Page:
Psych-Out Stare Down

Psych-Out Stare Down

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Psych-Out Stare Down


Santa Margarita (Rancho Santa Margarita, Calif.) receiver Jeremy McNichols has always had major respect for Mike Tyson.

Not just the one-hitter quitters Tyson was infamous for either. McNichols was always fascinated with how Tyson was able to win fights without throwing one punch.

“The death stare,” said McNichols, a Utah commit. “He’d just intimidate people with it.”

It’s a practice that McNichols and countless other high school football players say they’ve adopted for the pregame coin toss.

“You want to look them in the eyes and look for that fear,” McNichols said. “You can kinda tell. It’s usually four of them and you go down and look at all four and look for that fear. I think about 70 percent of the time I see fear.”

That’s an absolute plus – especially if you buy in to the correlation between the intimidation factor and wins.

Paramus Catholic (Paramus, N.J.) cornerback Jabrill Peppers certainly does – and for that reason he said he’s “definitely doing the death stare during the coin toss.”

“When I do that it just gives me an indication of what kind of player they are,” said Peppers, a Michigan commit who is ranked No. 2 in the Rivals100. “If they’re looking right back in my eyes I’m like ‘aight he ain’t no punk.’ I like that too because I love a challenge. But if he’s looking down or looking at his teammate talking then I know I’ve got him. I know he’s not ready.”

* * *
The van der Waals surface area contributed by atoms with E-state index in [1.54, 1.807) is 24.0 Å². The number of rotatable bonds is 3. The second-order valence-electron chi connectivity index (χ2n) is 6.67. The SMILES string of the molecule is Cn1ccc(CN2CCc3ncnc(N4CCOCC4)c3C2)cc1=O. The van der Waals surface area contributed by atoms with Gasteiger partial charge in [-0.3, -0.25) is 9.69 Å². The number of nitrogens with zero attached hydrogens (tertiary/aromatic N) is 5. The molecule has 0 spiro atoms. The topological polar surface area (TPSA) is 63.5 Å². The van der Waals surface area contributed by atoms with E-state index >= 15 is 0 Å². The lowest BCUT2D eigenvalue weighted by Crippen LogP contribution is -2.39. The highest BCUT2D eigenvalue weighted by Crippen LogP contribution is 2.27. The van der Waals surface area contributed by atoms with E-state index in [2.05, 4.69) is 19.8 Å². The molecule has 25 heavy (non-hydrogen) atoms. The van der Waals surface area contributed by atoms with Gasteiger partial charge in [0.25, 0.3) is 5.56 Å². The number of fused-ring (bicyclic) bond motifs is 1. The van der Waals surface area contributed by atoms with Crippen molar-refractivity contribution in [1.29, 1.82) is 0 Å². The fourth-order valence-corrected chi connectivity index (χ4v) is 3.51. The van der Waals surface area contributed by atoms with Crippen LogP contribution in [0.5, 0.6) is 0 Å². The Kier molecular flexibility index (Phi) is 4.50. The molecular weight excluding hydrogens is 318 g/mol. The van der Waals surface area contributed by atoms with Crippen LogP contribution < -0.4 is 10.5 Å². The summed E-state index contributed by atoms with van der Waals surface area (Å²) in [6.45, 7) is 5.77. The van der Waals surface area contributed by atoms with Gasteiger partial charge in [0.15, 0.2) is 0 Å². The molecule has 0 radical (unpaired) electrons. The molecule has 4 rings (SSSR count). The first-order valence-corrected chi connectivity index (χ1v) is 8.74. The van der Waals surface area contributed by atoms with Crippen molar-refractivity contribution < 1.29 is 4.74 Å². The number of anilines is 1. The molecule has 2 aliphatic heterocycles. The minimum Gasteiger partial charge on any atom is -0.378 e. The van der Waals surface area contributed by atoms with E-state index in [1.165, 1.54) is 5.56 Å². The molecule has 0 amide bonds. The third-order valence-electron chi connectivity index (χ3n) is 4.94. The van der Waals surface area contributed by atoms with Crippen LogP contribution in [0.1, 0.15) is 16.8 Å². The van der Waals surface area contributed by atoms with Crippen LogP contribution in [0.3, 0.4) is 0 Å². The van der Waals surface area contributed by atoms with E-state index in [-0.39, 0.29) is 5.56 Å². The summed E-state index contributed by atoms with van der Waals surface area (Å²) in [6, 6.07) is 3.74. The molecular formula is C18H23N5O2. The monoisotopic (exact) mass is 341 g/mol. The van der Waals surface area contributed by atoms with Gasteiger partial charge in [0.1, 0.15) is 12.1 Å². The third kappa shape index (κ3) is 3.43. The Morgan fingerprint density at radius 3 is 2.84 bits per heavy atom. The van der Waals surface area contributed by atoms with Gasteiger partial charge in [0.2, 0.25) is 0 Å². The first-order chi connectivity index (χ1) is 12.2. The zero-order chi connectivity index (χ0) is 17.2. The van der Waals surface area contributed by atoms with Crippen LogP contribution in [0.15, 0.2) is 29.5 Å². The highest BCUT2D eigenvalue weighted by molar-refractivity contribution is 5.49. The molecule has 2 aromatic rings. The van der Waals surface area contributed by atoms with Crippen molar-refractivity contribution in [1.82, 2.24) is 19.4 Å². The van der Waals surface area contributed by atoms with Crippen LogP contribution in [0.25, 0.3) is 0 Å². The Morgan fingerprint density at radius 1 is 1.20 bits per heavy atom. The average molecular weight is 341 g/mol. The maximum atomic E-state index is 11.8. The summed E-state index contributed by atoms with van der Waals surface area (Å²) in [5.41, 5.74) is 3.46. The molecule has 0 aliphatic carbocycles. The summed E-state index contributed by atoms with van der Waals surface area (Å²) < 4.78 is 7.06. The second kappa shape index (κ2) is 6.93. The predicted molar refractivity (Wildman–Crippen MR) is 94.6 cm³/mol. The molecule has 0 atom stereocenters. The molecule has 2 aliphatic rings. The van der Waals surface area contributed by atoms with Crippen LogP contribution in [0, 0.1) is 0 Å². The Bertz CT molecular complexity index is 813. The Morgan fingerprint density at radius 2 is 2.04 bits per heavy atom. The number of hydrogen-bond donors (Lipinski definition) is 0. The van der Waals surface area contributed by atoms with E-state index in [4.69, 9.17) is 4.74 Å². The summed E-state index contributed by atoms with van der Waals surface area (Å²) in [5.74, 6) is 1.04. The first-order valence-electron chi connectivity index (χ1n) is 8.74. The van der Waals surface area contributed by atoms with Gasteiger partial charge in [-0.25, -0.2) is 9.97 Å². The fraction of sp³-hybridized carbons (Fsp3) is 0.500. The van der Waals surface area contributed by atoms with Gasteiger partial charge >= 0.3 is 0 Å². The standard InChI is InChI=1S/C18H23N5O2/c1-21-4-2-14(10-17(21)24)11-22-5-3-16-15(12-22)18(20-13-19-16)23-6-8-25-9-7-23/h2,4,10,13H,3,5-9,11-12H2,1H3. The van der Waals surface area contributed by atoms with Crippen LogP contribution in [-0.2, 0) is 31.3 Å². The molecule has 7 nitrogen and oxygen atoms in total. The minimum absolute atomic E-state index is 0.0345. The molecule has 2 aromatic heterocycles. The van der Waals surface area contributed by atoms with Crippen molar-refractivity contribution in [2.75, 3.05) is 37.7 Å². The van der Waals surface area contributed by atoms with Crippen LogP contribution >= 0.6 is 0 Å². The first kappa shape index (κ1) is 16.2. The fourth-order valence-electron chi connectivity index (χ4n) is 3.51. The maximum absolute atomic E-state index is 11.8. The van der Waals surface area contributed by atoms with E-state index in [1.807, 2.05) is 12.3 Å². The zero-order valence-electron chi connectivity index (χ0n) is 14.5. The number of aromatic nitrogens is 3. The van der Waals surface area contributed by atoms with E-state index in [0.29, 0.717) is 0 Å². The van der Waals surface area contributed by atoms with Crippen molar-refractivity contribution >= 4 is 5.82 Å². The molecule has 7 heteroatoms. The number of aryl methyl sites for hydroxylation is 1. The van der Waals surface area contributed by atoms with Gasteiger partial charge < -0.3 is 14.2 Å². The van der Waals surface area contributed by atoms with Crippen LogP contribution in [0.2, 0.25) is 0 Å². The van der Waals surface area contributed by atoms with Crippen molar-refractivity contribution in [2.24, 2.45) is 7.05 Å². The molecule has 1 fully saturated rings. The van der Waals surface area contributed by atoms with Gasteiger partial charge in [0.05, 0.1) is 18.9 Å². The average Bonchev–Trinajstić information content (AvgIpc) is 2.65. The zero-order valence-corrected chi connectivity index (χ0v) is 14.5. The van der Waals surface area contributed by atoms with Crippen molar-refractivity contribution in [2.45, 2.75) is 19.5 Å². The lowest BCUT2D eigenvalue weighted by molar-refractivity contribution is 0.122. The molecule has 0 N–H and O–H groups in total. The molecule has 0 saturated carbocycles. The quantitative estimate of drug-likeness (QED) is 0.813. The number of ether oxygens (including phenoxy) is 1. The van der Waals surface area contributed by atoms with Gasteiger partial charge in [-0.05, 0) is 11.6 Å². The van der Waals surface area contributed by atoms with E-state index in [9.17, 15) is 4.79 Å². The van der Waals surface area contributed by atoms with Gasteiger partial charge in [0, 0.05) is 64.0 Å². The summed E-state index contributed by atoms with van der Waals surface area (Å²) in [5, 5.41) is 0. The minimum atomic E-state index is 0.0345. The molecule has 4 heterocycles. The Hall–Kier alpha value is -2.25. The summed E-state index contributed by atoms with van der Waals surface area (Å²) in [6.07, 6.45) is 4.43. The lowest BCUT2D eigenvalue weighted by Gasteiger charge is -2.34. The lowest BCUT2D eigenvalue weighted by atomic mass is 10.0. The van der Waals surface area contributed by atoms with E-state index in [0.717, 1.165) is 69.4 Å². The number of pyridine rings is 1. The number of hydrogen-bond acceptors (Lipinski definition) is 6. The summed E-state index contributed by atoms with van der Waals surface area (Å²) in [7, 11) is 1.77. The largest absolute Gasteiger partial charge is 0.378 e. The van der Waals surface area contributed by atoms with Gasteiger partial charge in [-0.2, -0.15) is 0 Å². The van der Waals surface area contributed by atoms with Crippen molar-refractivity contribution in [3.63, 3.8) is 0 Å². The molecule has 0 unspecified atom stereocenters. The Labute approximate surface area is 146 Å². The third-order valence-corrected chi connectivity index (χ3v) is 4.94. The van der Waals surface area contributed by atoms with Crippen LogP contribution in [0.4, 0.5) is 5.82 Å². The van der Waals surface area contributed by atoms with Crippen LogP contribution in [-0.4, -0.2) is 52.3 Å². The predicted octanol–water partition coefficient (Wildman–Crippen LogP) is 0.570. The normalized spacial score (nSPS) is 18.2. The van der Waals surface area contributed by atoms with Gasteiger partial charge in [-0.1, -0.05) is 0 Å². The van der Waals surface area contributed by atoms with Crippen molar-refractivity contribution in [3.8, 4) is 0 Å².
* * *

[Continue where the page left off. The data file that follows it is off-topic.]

Still, c’mon, does “not ready” equate to an on-field edge over the course of 48 minutes?


St. John Bosco (Bellflower, Calif.) quarterback Josh Rosen wouldn’t go as far as saying that attaining the intimidation factor before kickoff is the nail in the coffin for the opposition but he was “absolutely” convinced that it gives you a distinct advantage initially.

“Football is the most psychological sport there is,” Rosen said. “Any advantage is big.”

Cypress Bay (Weston, Fla.) running back Dylan Rupert couldn’t agree more; his key to assuring a win in the pregame stare down? No smiling.

“You just can’t smile,” Rupert said. “That sends the wrong message. Then the guy may think he’s got the mental edge. You’ve gotta look right into their eyes with kind of a cold look. Just get into their head. If you do that you’ve already won.”

Follow Jason Jordan on Twitter: @JayJayUSATODAY


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